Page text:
11 June 2013

The Lions of Al-Rassan

The BlurbThe ruling Asharites of Al-Rassan have come from the desert sands, but over centuries, seduced by the sensuous pleasures of their new land, their stern piety has eroded. The Asharite empire has splintered into decadent city-states led by warring petty kings. King Almalik of Cartada is on the ascendancy, aided always by his friend and advisor, the notorious Ammar ibn Khairan — poet, diplomat, soldier — until a summer afternoon of savage brutality changes their relationship forever.

Meanwhile, in the north, the conquered Jaddites' most celebrated — and feared — military leader, Rodrigo Belmonte, driven into exile, leads his mercenary company south.

In the dangerous lands of Al-Rassan, these two men from different worlds meet and serve — for a time — the same master. Sharing their interwoven fate — and increasingly torn by her feelings — is Jehane, the accomplished court physician, whose own skills play an increasing role as Al-Rassan is swept to the brink of holy war, and beyond.

This review has taken forever to write, I don't know why.

I picked this book up on a whim in a second hand book store a while back, based mainly on that I've read Under Heaven a while back and loved it.

This book, according to the back cover, is based on the history of medieval Spain. This is quite a deviation from my normal reading, being heavy on the historical fantasy side and very light on the magic and mysticism. 

There are three main POV characters in this novel. The Asharite Ammar ibn Khairan, poet and allround badass, The Jaddite Rodrigo Belmonte, allround badass, and the Kindath Jehane, the badass doctor.

It becomes clear that the Asharite people are based on the Muslims, the Jaddite on the Christians and the Kindath on the Jews. The religion of each as practiced in the book are completely different from their real world counterparts, but it does make understanding the politics in the background a bit easier. The Asharites has conquered the Jaddite lands of Al-Rassan, and everybody hates the Kindath.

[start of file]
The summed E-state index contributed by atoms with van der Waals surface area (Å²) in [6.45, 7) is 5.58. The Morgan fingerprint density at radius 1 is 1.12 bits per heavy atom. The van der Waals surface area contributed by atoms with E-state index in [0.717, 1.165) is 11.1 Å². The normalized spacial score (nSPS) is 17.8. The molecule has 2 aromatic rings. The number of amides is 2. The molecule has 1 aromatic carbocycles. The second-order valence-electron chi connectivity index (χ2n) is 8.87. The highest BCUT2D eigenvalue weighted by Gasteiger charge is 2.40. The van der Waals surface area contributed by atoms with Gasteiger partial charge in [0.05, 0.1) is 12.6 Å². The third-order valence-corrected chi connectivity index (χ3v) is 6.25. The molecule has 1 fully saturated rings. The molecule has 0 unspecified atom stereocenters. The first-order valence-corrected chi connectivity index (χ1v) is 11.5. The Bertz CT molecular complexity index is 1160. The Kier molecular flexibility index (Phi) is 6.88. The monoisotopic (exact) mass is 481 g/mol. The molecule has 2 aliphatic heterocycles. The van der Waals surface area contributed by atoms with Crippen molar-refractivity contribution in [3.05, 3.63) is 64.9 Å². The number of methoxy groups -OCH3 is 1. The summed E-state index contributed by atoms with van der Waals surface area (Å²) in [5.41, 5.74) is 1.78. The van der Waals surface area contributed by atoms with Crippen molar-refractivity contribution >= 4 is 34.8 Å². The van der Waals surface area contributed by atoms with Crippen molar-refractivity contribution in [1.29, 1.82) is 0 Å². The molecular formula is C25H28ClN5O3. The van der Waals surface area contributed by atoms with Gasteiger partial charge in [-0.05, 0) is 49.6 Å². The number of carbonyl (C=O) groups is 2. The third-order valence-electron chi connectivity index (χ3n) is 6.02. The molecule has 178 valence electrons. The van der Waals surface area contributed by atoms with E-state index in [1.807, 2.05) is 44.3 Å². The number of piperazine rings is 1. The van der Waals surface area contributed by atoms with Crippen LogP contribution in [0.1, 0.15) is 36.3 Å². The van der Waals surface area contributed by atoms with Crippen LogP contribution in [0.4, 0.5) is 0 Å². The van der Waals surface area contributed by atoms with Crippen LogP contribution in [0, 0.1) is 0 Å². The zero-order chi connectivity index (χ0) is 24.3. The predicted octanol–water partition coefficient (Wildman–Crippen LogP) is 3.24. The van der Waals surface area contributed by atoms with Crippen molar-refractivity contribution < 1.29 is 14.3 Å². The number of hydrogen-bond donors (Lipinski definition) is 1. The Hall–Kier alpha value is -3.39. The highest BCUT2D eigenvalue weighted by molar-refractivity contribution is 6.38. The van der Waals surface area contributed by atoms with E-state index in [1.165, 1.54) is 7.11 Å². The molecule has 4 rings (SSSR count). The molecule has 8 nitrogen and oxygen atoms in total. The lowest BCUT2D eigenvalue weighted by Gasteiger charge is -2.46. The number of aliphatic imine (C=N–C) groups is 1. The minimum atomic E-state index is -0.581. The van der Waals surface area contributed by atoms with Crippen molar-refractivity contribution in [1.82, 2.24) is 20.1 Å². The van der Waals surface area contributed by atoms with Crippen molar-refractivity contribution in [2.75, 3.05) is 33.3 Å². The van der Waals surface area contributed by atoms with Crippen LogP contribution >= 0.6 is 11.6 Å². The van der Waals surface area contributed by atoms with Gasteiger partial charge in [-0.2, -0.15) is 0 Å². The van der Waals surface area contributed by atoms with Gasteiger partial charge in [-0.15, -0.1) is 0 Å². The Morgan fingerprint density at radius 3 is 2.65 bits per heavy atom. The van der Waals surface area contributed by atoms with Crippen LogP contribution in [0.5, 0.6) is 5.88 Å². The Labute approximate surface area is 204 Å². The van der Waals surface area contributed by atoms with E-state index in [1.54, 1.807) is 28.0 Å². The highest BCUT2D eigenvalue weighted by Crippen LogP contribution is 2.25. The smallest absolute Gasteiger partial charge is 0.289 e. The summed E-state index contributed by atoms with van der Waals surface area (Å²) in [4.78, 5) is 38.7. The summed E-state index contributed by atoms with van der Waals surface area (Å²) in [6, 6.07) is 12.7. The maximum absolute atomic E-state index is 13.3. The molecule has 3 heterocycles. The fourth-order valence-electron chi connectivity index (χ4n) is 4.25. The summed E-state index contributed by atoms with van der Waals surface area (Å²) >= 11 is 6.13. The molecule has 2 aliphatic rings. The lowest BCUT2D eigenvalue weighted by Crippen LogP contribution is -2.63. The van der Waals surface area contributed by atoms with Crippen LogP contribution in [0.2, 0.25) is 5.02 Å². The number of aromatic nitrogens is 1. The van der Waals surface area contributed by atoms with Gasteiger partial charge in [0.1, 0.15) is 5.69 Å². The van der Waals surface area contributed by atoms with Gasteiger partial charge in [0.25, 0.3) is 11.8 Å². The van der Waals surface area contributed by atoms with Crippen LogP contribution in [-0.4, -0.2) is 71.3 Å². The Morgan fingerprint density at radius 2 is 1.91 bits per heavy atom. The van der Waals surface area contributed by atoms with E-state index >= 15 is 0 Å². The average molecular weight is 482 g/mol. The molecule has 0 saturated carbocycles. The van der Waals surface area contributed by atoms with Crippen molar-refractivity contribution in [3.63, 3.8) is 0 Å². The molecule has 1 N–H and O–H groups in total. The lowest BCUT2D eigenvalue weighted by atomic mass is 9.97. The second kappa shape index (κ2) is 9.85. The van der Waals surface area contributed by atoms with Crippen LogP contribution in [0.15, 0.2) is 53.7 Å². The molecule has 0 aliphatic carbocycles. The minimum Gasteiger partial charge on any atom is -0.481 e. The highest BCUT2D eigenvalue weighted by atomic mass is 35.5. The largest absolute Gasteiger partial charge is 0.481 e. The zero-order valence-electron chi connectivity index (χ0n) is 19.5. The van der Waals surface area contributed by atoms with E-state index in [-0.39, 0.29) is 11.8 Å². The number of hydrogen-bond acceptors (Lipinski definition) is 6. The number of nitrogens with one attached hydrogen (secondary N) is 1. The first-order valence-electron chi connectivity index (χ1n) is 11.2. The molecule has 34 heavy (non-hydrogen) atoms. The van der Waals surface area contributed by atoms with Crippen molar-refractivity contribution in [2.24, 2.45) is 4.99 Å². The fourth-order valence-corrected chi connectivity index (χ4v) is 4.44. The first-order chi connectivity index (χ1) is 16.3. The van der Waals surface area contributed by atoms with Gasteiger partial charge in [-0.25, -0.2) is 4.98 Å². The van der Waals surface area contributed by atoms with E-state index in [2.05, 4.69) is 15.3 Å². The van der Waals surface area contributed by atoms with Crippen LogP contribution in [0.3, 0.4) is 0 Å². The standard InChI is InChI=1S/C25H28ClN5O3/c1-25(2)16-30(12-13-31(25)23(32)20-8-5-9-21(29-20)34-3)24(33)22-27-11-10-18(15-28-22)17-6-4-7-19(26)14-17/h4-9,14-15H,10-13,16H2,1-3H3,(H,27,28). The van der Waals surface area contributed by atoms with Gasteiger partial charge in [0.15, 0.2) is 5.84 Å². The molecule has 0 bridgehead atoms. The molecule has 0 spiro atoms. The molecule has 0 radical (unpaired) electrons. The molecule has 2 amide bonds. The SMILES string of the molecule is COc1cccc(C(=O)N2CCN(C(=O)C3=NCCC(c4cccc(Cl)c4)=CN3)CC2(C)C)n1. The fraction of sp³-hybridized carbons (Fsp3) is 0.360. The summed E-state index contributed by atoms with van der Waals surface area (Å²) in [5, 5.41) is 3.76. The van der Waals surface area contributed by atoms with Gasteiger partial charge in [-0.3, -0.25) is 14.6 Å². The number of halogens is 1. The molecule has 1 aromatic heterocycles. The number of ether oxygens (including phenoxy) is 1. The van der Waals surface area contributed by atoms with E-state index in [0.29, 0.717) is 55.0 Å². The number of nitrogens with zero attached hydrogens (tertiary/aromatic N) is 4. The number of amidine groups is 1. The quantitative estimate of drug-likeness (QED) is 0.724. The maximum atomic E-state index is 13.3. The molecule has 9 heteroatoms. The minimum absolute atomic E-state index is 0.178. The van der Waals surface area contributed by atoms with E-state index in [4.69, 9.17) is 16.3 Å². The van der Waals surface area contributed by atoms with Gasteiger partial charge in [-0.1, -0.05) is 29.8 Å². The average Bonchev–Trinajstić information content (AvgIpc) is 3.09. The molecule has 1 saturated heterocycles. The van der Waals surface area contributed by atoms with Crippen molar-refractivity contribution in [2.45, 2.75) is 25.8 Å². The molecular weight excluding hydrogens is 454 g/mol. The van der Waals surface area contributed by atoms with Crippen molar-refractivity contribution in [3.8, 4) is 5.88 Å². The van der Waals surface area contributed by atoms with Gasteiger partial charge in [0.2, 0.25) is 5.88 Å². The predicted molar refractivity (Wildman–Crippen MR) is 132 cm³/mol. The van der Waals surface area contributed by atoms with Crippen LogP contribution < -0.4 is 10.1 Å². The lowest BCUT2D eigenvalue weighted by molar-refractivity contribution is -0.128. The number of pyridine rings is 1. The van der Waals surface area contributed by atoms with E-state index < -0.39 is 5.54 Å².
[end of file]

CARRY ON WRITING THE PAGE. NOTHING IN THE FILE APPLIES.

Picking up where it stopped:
Ammar of Cartada is a brilliant character. A world renowned poet and advisor to kings, he's also the killer of the last khalif of Al-Rassan. He's a terror with a blade, and his ultimate loyalty lies with his country if not with his king. He is world renowned, quite introspective and justifiably self assured.

Rodrigo Belmonte, the previous constable of Valledo is now the most respected Jaddite military captain. Also a masterful swordsman, probably one of the best military commanders alive and just a solid dude. He'll do what he knows is right and take the consequences of his actions on himself.

Jehane is a gifted doctor that has been caught up in world shaking events. She's a strong female character, and she provides a good counterpoint to the two men whose actions shape the world. She grounds the story well, and the medical descriptions as she works was a real pleasure to read. No info dumping, just masterful layering and adding to the history and current technology available to the characters.

Ammar and Rodrigo are both exiled from their homelands for doing what they felt was right. Both accept their fate, and make their way to the court of King Badir in Ragosa. Jehane has fled her home town of Fezane and found employment as a court physician for Badir at the same time. 

The first time Ammar and Rodrigo meet each other in Ragosa is electric. It's one of my favourite parts of the book to be honest. They are both comfortable and self assured with the power they possess. The writing and pacing here is a sheer joy to read. 

This whole book just works. The pacing is pure joy and the characters are compelling. Not just the main guys, the fringe characters are given enough page time to develop fully without becoming the focus of the story. The cities are all unique with deft touches to differentiate between them.

Seriously, everybody should read this book. It's the best damn thing I've read this year, and possibly the most beautifully crafted work I've read in the last two years.